Fusion—commercially viable?

HBS Guy

Head Honcho 💉💉
Staff member
Long derided as a prospect that is forever 30 years away, nuclear fusion seems finally to be approaching commercial viability. There are now more than 30 private fusion firms globally, according to an October survey by the Fusion Industry Association (FIA) in Washington DC, which represents companies in the sector; the 18 firms that have declared their funding say they have attracted more than US$2.4 billion in total, almost entirely from private investments (see ‘Fusion funding’). Key to these efforts are advances in materials research and computing that are enabling technologies other than the standard designs that national and international agencies have pursued for so long.
https://www.nature.com/immersive/d41586-021-03401-w/index.html
 

Squire

Active member
There is actually research in progress in Australia on nuclear fusion.

However, there is as yet no time scale for the development of a commercial reactor.

https://inis.iaea.org/collection/NCLCollectionStore/_Public/29/016/29016318.pdf?r=1&r=1

"The fuels will be tested on various petawatt laser facilities around the world, as there are no such facilities in Australia".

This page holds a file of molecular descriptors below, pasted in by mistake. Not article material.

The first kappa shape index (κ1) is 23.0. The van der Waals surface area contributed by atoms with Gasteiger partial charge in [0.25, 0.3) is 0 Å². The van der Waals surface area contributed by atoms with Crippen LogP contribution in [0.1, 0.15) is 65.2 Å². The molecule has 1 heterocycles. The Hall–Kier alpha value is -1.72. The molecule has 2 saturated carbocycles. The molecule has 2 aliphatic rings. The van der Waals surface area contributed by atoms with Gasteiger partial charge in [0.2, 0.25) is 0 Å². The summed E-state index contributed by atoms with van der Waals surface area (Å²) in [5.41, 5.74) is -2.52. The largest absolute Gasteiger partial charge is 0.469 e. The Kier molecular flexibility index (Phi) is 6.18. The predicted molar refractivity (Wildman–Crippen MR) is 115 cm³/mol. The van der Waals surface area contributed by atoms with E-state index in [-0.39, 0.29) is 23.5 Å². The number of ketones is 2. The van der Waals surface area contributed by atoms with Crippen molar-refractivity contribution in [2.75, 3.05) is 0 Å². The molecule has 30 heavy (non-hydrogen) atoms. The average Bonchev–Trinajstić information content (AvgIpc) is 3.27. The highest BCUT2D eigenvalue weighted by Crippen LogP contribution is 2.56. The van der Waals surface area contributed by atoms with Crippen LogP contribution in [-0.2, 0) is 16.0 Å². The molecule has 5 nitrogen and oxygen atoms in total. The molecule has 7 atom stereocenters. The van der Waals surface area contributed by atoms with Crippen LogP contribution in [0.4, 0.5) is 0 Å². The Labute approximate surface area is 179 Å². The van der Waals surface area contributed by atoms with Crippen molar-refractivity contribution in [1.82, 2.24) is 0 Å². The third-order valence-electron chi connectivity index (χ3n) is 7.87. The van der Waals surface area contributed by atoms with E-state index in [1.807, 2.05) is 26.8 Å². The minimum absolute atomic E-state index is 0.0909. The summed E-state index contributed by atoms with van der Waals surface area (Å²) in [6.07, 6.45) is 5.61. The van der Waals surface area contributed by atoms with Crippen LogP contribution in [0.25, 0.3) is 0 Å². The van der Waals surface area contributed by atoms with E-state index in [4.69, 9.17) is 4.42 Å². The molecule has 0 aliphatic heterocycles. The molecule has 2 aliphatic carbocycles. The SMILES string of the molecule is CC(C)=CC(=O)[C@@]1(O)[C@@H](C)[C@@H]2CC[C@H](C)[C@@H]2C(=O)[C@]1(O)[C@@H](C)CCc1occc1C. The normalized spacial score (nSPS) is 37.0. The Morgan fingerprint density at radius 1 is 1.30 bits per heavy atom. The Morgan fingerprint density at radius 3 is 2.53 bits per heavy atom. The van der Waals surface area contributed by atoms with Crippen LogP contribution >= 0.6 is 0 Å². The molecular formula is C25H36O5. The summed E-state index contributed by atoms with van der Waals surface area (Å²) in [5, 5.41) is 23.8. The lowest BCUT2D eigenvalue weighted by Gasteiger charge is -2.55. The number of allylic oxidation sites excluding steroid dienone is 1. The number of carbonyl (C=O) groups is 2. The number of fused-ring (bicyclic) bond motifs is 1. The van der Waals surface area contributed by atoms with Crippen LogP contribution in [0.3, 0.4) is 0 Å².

https://world-nuclear-news.org/Articles/Australian-researchers-step-into-new-nuclear-techn

... Laser proton-boron fusion reactions are a radiation-free nuclear energy source, the researchers say, but have been limited by a low reaction rate due to a lack of efficient fuel materials. The project, which will be based at Deakin University's Institute for Frontier Materials in Geelong, aims to develop new fuel materials by synthesising boron-11 enriched hydrogen borides and hydrogen adsorbed boron nitride nanosheets. The expected outcomes of the research funded by the ARC grant include two new hydrogen storage nanomaterials, the associated new synthesis technologies and a clean and safe nuclear power source, which helps to reduce carbon dioxide emissions, HB11 said.

The fuels will be tested on various petawatt laser facilities around the world, as there are no such facilities in Australia, said HB11's Warren McKenzie, who is one of the project's chief investigators. Other collaborators come from the University of Rochester, University of Bordeaux, Queens University Belfast, University of Texas, UNSW and Macquarie University, he added. ...
 
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HBS Guy

Head Honcho 💉💉
Staff member
Well, I don’t expect it tomorrow. Be nice to see it become reality tho. Still be idiots only seeing “nuclear” but they won’t be a problem.
 
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